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Egypt launches first international art exhibition at Giza Pyramids

The exhibition is a message of hope for humanity, says Nadine Abdel-Ghaffar, founder of Art D'Egypte. Picture: Art D'Egypte.

The exhibition is a message of hope for humanity, says Nadine Abdel-Ghaffar, founder of Art D'Egypte. Picture: Art D'Egypte.

Published Oct 23, 2021


Egypt launched on Thursday the first international art exhibition at the Great Pyramids of Giza and their surrounding plateau with the participation of artists from Egypt and other countries.

The event "Forever Is Now" is organised by Art D'Egypte company, an Egyptian platform for art and heritage, under the auspices of Egypt's Ministry of Tourism and Antiquities and Ministry of Foreign Affairs as well as the patronage of the United Nations Educational, Scientific and Cultural Organization (Unesco).

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"Today, we see a mix between the Egyptian civilization and contemporary art around the world. This is surely very important because it represents exchanges among cultures and dialogues between contemporary artists and our civilization," said Nadine Abdel-Ghaffar, founder of Art D'Egypte.

The international gallery features the sculptures and artworks of the artists in open space around the pyramids.

Abdel-Ghaffar noted that it is a new experience to hold such an open-air art exhibition in Egypt and her team ensured preserving the archeological site while installing the sculptures of the artists, which took more than a year of preparation.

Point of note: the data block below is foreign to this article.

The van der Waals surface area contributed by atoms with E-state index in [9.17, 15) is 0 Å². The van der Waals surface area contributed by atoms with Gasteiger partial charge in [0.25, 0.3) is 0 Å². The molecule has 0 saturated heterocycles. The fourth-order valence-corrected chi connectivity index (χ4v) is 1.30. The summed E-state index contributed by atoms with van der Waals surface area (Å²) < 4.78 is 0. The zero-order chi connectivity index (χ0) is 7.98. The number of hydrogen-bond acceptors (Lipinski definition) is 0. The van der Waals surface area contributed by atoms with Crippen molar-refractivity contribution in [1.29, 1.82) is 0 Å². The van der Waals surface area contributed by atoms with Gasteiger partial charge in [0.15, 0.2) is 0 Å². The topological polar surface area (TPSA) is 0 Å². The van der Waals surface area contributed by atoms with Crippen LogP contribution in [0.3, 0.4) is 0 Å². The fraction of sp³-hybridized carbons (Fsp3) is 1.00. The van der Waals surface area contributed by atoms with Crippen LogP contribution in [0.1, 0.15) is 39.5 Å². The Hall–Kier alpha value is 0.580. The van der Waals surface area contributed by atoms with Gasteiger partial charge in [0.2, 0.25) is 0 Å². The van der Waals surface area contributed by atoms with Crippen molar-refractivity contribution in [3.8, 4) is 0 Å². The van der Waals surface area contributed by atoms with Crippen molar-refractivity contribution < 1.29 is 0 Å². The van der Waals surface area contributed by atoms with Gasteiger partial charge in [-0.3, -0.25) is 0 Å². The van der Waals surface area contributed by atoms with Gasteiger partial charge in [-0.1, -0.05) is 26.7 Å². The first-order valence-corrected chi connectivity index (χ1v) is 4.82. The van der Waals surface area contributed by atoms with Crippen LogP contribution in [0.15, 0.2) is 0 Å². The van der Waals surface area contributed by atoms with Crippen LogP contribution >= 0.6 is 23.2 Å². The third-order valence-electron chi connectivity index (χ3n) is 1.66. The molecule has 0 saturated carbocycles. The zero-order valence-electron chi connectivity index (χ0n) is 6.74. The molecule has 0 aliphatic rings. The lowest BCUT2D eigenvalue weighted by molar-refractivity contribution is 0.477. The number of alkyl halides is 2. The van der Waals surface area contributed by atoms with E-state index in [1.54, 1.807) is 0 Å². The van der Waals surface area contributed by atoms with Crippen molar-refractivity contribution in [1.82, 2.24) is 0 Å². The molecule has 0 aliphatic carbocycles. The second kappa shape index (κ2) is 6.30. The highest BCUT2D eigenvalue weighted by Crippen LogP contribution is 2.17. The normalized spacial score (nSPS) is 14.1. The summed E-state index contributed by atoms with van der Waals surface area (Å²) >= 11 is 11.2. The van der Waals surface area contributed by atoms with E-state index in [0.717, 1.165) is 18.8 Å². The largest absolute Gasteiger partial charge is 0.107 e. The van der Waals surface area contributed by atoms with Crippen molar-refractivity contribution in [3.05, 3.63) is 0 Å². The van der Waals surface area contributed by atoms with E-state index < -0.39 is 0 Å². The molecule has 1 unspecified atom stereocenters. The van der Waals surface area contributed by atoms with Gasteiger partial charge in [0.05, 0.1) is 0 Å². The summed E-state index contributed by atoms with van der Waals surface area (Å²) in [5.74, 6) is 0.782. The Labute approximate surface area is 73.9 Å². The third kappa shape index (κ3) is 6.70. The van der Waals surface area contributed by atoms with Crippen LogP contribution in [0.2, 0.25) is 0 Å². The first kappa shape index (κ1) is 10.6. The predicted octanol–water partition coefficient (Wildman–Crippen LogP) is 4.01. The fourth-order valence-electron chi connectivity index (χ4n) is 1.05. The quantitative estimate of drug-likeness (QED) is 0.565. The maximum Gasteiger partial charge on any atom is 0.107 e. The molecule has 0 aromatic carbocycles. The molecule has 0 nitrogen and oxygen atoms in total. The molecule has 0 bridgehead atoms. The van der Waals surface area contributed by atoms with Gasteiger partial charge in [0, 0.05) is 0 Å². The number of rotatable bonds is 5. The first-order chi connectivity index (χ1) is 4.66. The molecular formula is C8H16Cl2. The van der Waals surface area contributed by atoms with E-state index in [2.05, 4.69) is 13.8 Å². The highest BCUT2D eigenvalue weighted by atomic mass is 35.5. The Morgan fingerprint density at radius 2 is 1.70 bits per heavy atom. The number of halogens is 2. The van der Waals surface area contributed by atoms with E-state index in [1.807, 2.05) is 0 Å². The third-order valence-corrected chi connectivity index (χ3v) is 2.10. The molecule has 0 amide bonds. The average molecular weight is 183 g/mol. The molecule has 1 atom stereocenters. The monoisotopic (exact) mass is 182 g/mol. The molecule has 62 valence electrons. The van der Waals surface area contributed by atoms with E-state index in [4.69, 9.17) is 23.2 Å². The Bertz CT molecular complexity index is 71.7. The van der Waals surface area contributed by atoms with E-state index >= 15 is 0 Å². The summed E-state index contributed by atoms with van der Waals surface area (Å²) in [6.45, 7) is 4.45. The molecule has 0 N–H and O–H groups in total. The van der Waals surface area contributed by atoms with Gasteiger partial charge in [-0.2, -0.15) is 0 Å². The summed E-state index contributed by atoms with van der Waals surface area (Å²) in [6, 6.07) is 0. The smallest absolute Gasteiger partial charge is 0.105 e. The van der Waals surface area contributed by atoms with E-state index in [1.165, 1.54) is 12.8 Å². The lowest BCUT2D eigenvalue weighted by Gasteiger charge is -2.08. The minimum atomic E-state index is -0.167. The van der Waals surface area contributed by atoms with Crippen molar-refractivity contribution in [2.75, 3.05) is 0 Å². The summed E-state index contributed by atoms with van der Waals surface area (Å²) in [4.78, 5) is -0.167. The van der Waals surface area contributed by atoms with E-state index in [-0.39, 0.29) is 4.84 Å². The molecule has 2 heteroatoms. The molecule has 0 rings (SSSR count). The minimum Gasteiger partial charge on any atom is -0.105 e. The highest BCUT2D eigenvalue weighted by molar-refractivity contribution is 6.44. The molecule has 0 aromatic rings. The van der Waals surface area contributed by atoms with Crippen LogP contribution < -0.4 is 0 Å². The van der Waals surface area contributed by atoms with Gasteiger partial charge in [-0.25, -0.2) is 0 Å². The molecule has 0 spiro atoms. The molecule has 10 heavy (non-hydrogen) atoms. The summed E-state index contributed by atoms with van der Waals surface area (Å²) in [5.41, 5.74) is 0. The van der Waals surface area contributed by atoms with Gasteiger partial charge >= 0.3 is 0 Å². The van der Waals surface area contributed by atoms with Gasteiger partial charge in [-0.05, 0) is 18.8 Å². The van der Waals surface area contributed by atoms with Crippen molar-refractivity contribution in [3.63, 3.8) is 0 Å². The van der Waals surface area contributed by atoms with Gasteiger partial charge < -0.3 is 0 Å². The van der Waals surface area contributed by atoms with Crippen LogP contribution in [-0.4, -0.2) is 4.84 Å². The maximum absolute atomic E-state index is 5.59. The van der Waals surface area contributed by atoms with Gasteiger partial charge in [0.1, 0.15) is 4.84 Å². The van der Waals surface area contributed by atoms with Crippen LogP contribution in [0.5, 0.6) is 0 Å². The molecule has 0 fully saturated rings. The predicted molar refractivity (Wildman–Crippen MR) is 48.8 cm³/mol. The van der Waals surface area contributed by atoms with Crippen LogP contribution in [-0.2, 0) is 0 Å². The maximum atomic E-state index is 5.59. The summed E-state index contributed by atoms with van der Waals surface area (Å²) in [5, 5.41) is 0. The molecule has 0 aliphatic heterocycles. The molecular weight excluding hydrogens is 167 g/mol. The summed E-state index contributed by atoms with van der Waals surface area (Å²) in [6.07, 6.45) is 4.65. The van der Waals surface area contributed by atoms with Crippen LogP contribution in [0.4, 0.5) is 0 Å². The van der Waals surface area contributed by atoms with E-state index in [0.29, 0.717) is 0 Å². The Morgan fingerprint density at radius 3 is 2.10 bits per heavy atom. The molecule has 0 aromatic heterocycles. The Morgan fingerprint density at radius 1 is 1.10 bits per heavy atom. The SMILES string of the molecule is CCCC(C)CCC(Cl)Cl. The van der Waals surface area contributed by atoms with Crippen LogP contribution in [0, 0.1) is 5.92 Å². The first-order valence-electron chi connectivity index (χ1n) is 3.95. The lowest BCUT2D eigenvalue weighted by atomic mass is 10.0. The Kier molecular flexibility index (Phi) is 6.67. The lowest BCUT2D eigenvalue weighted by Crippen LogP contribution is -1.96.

"The exhibition is a message of hope for humanity, particularly amid Covid-19 pandemic while many countries impose lockdowns," she told Xinhua.

Among the displayed works is a sculpture made of stainless steel rods entitled "Together" by Italian artist Lorenzo Quinn, which features two hands rising and touching each other by the tips of fingers to symbolize communication.

The Great Pyramids of Giza can just be seen in a distance behind Quinn's work. "I am very lucky to have the three pyramids behind my sculpture. The position of the hands touching each other like this also looks like a pyramid shape, which is why I made the hands this way," the sculptor explained in front of his work.

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He noted that he used stainless steel wire mesh with 36,000 welding points and the work took him nine months.

Another work was from Egyptian artist Moataz Nasr, which shows dozens of paddles of a solar boat crossed in X shape to form a 14-meter-long boat-like structure, with a lower passage where visitors can walk in and face a kind of a bottleneck while going through.

"The piece is entitled 'Barzakh,' which means a divide, or a spot between two different worlds like life and death, day and night or black and white, while a solar boat for ancient Egyptians was meant to take them from this world to the afterlife," the Egyptian artist explained.

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Meanwhile, opposite to one of the pyramids, two British artists Edward Shuster and Claudia Moseley teamed up to present their joint work "Plan of the Path of Light."

It is a number of hand-bonded optical glass figures with steel bases, one of which looks like a glass pyramid.

Behind the abstract simplicity of the forms is a matrix of symbolic angles, measures and orientations, inspired by the optico-geometric magic of the Great Pyramid, the two artists said.

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"We tried to take all the symbolism and cosmic mathematics of the pyramids and include them in this new contemporary form," Shuster told Xinhua.

"In 'Forever Is Now' exhibition, I believe 'Forever' refers to the Great Pyramids with their magnificence and antiquity, and 'Now' signifies temporary art," Ahmed Obied, assistant minister of tourism and antiquities, told Xinhua at the pyramids plateau.

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